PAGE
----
The Work of Giorgio Agamben: Law, Literature, Life is one of the most recent examinations in the Anglophone world of the philosopher's controversial thought. The essays brought together by Clemens et al. follow in the wake of an earlier collection, Giorgio Agamben: Sovereignty and Life, edited by Matthew Calarco and Steven DeCaroli and published by Stanford in 2007, which mounted a sustained critical confrontation with Agamben's most discussed notions and positions. Calarco and DeCaroli's anthology offered readers a relentless questioning of Agamben's texts by the likes of Ernesto Laclau, William Connolly, Antonio Negri, Dominick LaCapra, and Paul Patton. If "siting Agamben," to borrow LaCapra's expression, was the task of the earlier volume, the more recent sampling of scholarly encounters with the Italian thinker's ideas appears to have a celebratory purpose, which unfortunately results at a number of points in somewhat tedious and self-indulgent recitations of his conundrums. However, the better efforts in The Work of Giorgio Agamben, although tending to be inelegantly composed, at least generally possess the raw energy of very good doctoral work.
At times, especially in the anthology's final section, the contributors undertake to reapply Agamben's concepts -- most particularly that of gesture -- in the fields of dance, cinema, and media. In so doing, they tantalizingly promise to extend his methods of analysis to new areas of inquiry. Barbara Formis takes on something of this project in "Dismantling Theatricality: Aesthetics of Bare Life." Reflecting on a 1965 choreographic work by Anne Halprin, "Parades and Changes," the author recognizes in Halprin's piece a questioning of theatrical convention that exemplifies Agamben's ideal of an aesthetics no longer coinciding with art but rather with the point of indifference between art and life. However, Formis demonstrates a penchant for circular logic in the essay, a logic that is neither mitigated nor enlivened by her habit of condensing argument to the point of incomprehensibility: "Legs are crossed, as if this position was natural, whereas it is rendered necessary by a biopolitical apparatus unconsciously rooted in our gestures and attitudes" (185).
More useful is Alex Murray's "Beyond Spectacle and the Image: the Poetics of Guy Debord and Agamben." This essay focuses on the role of the image for Debord and Agamben and their common attitude toward "poetics," understood not just as poetry but as a broader critical practice. In my opinion, Murray's argument gains its greatest urgency in a footnote in which the author, who otherwise credits Agamben with seeing Italy as "the laboratory in which this particular phase of Western capitalism has been implemented," admits that the relation of Agamben to the Italian political context is "uncertain" (177). Although readers like Murray may concern themselves chiefly with the "obscure" relationship between Agamben and some of his politically-minded peers in contemporary Italian philosophy such as Antonio Negri and Paolo Virno, I find more disquieting Agamben's near silence over the years when it comes to the political and cultural agenda of Italy's recurrent prime minister, Silvio Berlusconi. For such a harsh critic of the society of spectacle as Agamben has proven to be, his refusal of critical attention to Italy's advanced state of subjugation by the media seems like thoughtless snobbery at best.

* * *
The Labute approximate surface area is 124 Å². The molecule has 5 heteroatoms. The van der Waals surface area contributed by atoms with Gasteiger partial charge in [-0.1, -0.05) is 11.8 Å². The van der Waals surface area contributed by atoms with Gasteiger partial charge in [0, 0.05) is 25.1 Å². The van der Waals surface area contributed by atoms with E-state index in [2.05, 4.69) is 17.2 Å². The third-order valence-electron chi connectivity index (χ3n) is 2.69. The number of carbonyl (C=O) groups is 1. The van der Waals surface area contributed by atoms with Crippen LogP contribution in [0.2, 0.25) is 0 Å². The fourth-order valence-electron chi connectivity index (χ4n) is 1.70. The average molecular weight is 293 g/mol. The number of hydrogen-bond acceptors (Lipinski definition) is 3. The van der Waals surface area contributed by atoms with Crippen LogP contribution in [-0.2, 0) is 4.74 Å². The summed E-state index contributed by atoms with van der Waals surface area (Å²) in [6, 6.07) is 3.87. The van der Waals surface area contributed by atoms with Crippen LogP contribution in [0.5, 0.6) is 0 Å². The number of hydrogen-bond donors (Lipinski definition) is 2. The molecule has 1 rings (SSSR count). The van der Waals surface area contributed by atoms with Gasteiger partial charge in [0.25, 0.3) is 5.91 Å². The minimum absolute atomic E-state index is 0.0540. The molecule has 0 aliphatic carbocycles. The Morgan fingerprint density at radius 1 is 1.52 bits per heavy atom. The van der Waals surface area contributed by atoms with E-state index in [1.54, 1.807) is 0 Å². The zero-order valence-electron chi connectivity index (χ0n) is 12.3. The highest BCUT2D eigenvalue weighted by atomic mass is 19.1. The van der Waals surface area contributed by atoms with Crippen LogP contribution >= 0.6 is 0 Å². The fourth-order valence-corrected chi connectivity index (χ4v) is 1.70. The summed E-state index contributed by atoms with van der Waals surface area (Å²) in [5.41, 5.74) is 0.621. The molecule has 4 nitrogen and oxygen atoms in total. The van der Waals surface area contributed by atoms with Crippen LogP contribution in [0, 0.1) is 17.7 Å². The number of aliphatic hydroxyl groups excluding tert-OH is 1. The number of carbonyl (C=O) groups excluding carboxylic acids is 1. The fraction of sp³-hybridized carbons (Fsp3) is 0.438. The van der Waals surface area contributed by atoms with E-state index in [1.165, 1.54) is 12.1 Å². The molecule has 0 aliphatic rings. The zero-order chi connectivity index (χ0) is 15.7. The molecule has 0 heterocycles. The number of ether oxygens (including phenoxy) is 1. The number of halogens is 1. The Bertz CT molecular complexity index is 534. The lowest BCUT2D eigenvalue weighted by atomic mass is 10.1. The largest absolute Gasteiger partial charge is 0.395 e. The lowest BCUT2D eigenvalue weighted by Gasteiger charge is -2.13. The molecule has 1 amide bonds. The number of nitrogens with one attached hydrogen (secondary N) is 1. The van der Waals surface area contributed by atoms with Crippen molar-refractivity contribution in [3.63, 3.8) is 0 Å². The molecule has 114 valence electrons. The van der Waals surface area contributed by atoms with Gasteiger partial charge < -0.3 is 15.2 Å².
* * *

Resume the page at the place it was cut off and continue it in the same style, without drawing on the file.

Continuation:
One of the more freewheeling essays in the book is Julian Wolfreys's "Face to Face with Agamben; or, the Other in Love," which bears mentioning mostly because it emblematizes the anthology's shortcomings. Wolfreys's essay is remarkable not least for trying to make it look natural to speak of "Agamben" and "the Other" in the same sentence. Agamben is the rare philosopher who in fact never mentions the Other in his work and seems impervious to the viral influence of Levinas's use of the category in the field of ethics (or, for that matter, of Lacan's use of it in psychoanalysis). Wolfreys knows this is the case but cannot resist playing the risky game of setting out to deduce the reasons behind Agamben's "silence" or "avoidance" of the Other. What follows is an awkward and at times even goofy effort on Wolfreys's part to reintroduce the concept of the Other into Agamben's work through the topic of love. One cannot avoid recognizing that the experiment has not entirely succeeded when Wolfreys concludes that in "its loving engagement [Agamben's writing] constitutes the most sustained, transparent and yet, simultaneously, opaque of commentaries" (153).